1878– Serenade in D Minor, Opus 44. Antonín Dvorák

Antonin Dvorák (1841-1904) is regarded as one of the great Czech composers of the 19th century. He spent 1892-1895 as the director of the National Conservatory of New York and would travel to Iowa during the summers. However, he was unhappy in the United States and went back to Bohemia (now the Czech Republic) to join the faculty of the Prague Conservatory. During his time in the United States, he composed Symphony No. 9 in E minor, more commonly known as the New World Symphony.[14]

Serenade in D minor, also known as Serenade for Winds in D minor, was written in 1878. Instrumentation for the piece includes two oboes, two Bb clarinets that double on A clarinet, two bassoons, an optional contrabassoon, two horns in F that double on Horn in E, one horn in Bb that double on horn in D, cello, and bass. The movements include:

    1. Moderato, quasi Marcia
    2. Minuetto
    3. Andante con moto
    4. Allegro molto

The Serenade in D minor was written in two weeks and premiered in Prague with Dvorák conducting.[15]

1881– Serenade, Opus 7Richard Strauss

German composer and conductor Richard Strauss (1864-1949) is often remembered for his tone poems. Some examples include Don Juan (1888),

Til Eulenspiegel (1895), Also sprach Zarathustra (1896), Don Quixote (1897), and
Ein Heldenleben (1898). His father, Franz Strauss, was also a musician and started Richard’s training at a young age. Hans von Bülow hired Richard Strauss as his assistant conductor with the Meiningen Orchestra in 1881 and encouraged him to keep composing after viewing the score to the Serenade.[16] Instrumentation includes two flutes, two oboes, two bassoons, a contrabassoon, two Bb clarinets, a contrabass clarinet, two horns in Eb, two horns in Bb basso, and bass.

1884 – Suite in Bb, Opus 4 Richard Strauss

Although it has an earlier opus number than his Serenade, Richard Strauss wrote Suite in Bb in 1884. Hans von Bülow asked Strauss to write another wind piece, resulting in the four-movement Suite in Bb. Opus 4 uses the same instrumentation as Op. 7[17], and the movements include:

    1. Praeludium
    2. Romanze
    3. Gavotte
    4. Introduction and Fugue

1885 – Petite Symphonie Charles Gounod

As a child, French composer, Charles Gounod (1818-1893) would describe a dog barking in “sol” or a lady crying in “do,” and his neighbors would often call him “Le petit musician.”[18] In 1836, he began studying composition at the Paris Conservatory and won the Grand Prix de Rome in 1839.[19]

In 1885, the founder of the French Flute School, Paul Taffanel, commissioned Gounod to write the Petite Symphony for the Societe de Musique de Chamber pour Instruments a Vent. Taffanel’s ensemble was a standard Harmoniemusik octet with the addition of a flute and was committed to commissioning new works for winds.[20] The Petite Symphonie contains four movements:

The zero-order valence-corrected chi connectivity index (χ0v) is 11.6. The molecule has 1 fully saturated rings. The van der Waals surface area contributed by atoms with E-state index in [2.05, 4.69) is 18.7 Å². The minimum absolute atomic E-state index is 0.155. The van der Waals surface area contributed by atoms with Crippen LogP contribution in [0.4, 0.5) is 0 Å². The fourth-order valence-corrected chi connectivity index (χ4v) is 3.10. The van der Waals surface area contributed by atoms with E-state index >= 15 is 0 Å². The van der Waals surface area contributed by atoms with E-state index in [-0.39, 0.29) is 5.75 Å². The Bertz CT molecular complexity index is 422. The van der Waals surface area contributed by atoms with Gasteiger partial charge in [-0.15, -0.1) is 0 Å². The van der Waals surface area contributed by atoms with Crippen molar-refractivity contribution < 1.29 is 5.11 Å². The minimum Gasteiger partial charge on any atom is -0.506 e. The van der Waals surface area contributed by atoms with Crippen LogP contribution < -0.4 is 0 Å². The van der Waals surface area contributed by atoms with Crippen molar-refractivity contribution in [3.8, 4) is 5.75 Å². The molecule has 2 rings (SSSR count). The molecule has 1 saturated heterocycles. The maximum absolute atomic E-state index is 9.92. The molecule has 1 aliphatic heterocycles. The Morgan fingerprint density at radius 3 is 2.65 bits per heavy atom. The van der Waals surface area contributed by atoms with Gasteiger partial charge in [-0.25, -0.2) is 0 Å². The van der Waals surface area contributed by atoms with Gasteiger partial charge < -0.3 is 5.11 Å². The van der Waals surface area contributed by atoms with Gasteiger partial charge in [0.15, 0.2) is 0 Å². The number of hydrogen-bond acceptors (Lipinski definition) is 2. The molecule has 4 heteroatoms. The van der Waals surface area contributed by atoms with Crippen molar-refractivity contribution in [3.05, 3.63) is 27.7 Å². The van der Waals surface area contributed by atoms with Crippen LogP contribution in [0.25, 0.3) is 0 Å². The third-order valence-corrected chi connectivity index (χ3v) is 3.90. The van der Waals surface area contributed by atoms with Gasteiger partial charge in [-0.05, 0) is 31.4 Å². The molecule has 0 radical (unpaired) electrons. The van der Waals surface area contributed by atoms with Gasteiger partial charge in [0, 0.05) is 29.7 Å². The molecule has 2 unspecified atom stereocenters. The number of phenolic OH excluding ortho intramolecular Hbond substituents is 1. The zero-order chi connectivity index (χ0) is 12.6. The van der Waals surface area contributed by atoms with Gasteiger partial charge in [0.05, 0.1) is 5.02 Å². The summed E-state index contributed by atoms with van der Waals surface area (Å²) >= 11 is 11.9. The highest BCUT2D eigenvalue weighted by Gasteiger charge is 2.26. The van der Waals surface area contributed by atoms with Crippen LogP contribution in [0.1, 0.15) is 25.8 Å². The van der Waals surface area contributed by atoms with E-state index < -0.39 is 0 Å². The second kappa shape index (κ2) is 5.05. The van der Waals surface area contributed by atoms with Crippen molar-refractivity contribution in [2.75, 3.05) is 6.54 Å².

1. Adagio et Allegretto
    2. Andante Cantabile
    3. Scherzo
    4. Finale-Allegretto

The piece was modeled after a classical symphony, and the first movement is in sonata form, beginning with a slow adagio introduction. The second movement is lyrical with an aria-like flute solo. The third movement is a lively Scherzoand contains the most technically challenging lines in the piece. Finally, the fourth movement ends the piece in a modified sonata form.

  1. Norman E. Smith, Program Notes for Band (Chicago, IL: GIA Publications, 2002). 423.
  2. Ibid. 424.
  3. Frank L. Battisti, The New Winds of Change: The Evolution of the Contemporary American Wind Band/Ensemble and Its Music (Delray Beach, FL: Meredith Music Publications, 2018). 5.
  4. Ibid., 50.
  5. Stephen Rhodes, “5 Revolution and Nineteenth-Century Europe,” A History of the Wind Band: Revolution and Nineteenth-Century Europe, 2007, https://windbandhistory.neocities.org/rhodeswindband_05_19thcenturyeurope.html#berlioz, Accessed December 13, 2022.
  6. Richard B. Miles et al., Teaching Music Through Performance in Band, vol. 1 (Chicago, IL: GIA Publications, Inc., 2010). 756.
  7. Ibid. 756.
  8. Ibid. 757.
  9. Ibid. 757.
  10. Richard Franko Goldman, The Band's Music. On the Repertoire of the Band. (New York, NY: Pitman Publishing Corporation, 1938). 427.
  11. Ibid. 426.
  12. Norman Smith and Albert Stoutamire, Band Music Notes (San Diego, CA: Kjos West, 1979). 238.
  13. Nikk Pilato, “Orient Et Occident,” Wind Repertory Project, https://www.windrep.org/Orient_et_Occident, accessed December 16, 2022.
  14. Norman E. Smith, Program Notes for Band, 183.
  15. Ibid. 184.
  16. Ibid. 569-570.
  17. Ibid. 570.
  18. Marie Anne Bovet, Charles Gounod: His Life and His Works (London: Sampson Low, Marston, Searle, 1891), 55.
  19. Norman E. Smith, Program Notes for Band, 245.
  20. Edward Blakeman, Taffanel: Genius of the Flute (New York, NY: Oxford University Press, 2005). 67-69.


Share This Book